Myanmar protests gather momentum; mission group weighs in

By September 25, 2007

Myanmar (MNN) — Buddhist monks and other protestors flooded
the streets of Myanmar's biggest city yesterday in a strong show of dissent
against the ruling generals. At least
30,000 people swarmed through the streets of Burma's main city, the largest
protests since a 1988 democracy uprising led by students was brutally put down
by the army.

Tensions are thick as everyone waits for the government
response this time. Surprisingly, the
usual iron-fisted
response has been muted because of pressure from China. So far, the government has kept minimal
security at the protests. Demonstrations
began August 19 as a movement against
economic hardship after the government raised fuel prices.

But it's about more than the high cost of living. Voice of the
Todd Nettleton says, 
"These protests are really a response to the difficulty of life
there and pressure on the government to grant more rights to the people of
Myanmar," which are often denied for Christians.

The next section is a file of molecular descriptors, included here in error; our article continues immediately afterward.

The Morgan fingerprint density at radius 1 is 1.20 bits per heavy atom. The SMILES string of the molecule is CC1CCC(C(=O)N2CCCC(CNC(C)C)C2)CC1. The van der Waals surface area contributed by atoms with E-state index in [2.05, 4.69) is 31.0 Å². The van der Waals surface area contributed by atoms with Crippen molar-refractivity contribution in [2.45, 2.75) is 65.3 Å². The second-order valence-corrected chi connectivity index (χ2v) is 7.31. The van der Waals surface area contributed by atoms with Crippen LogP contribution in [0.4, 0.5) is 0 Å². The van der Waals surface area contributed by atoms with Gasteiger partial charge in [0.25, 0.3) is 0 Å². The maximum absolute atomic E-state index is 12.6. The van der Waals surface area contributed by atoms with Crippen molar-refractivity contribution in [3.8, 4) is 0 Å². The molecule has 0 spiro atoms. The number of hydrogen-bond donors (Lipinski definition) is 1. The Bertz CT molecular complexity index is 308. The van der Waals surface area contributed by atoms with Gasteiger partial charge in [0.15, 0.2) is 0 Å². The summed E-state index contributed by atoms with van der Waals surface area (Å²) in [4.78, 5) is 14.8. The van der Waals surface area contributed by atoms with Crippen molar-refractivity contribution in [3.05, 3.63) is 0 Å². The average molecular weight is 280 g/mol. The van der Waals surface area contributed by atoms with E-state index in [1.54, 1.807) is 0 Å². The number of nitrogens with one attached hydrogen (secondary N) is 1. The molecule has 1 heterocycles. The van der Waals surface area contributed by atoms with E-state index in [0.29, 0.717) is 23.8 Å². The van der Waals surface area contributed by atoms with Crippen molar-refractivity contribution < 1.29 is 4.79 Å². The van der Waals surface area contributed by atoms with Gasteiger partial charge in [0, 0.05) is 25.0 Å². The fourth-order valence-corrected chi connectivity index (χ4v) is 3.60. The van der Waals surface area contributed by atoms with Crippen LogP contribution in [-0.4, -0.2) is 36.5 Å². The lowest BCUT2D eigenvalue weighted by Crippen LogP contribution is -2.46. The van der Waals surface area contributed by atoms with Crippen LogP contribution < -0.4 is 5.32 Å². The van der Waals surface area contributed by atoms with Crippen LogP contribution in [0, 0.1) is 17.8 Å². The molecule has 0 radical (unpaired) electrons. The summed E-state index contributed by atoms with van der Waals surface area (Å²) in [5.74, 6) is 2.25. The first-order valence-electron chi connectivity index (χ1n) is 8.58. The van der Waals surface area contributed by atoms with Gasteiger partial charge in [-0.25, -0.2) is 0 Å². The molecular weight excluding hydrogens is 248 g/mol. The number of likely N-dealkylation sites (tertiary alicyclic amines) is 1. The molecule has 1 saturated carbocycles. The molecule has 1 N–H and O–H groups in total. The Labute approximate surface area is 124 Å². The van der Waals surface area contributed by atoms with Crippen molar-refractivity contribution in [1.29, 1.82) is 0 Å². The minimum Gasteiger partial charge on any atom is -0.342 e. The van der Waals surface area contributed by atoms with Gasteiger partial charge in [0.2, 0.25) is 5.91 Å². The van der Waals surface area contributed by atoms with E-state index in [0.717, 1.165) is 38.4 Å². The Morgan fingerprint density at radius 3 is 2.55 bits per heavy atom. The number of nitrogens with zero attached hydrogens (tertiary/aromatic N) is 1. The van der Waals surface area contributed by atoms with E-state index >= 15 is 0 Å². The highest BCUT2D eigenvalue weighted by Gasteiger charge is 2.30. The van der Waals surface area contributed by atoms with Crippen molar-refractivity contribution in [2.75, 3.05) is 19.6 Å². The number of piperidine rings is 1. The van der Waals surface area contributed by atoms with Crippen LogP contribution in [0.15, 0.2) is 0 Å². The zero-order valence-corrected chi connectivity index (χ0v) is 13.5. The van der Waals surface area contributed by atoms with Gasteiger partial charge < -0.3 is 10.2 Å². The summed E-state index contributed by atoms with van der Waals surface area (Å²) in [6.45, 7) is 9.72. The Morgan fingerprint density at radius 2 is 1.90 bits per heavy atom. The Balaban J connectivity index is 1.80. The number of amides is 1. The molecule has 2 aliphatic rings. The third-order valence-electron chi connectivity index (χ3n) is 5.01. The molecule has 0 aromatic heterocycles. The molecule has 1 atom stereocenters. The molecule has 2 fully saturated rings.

Myanmar ranks 18th in the Open Door World Watch list, a
semi-annual release ranking countries according to the level of persecution
Christians face for actively pursuing their faith.

In fact, two weeks ago, a coalition between Christian
Solidarity Worldwide (CSW) and Burma Campaign UK launched a massive prayer and
fasting effort on behalf of Myanmar's embattled church. Churches in at least 13 countries in four
continents held prayer and fasting vigils
for Burma on September 9.  

They also sent a
letter to EU Foreign Ministers urging them to support moves to bring Burma
before the United Nations Security Council. CSW also recommends the creation of an EU
Special Representative on Burma.

Nettleton says, "One of the great challenges in a time
of turmoil like this is just to live in peace and to live in confidence, whatever happens in the country. Obviously, God is still faithful, and God is still
on the throne. We can pray that they'll be encouraged, that they'll be
confident in the Lord, and I think we can pray for peace."

He says the church remains active. Believers are spreading the Gospel, he
explains, "and I think that's part of
why the government is uncomfortable with the growth of the church, because
Christians are reaching out and being effective. We can pray that that will
continue. And we can pray for their protection."


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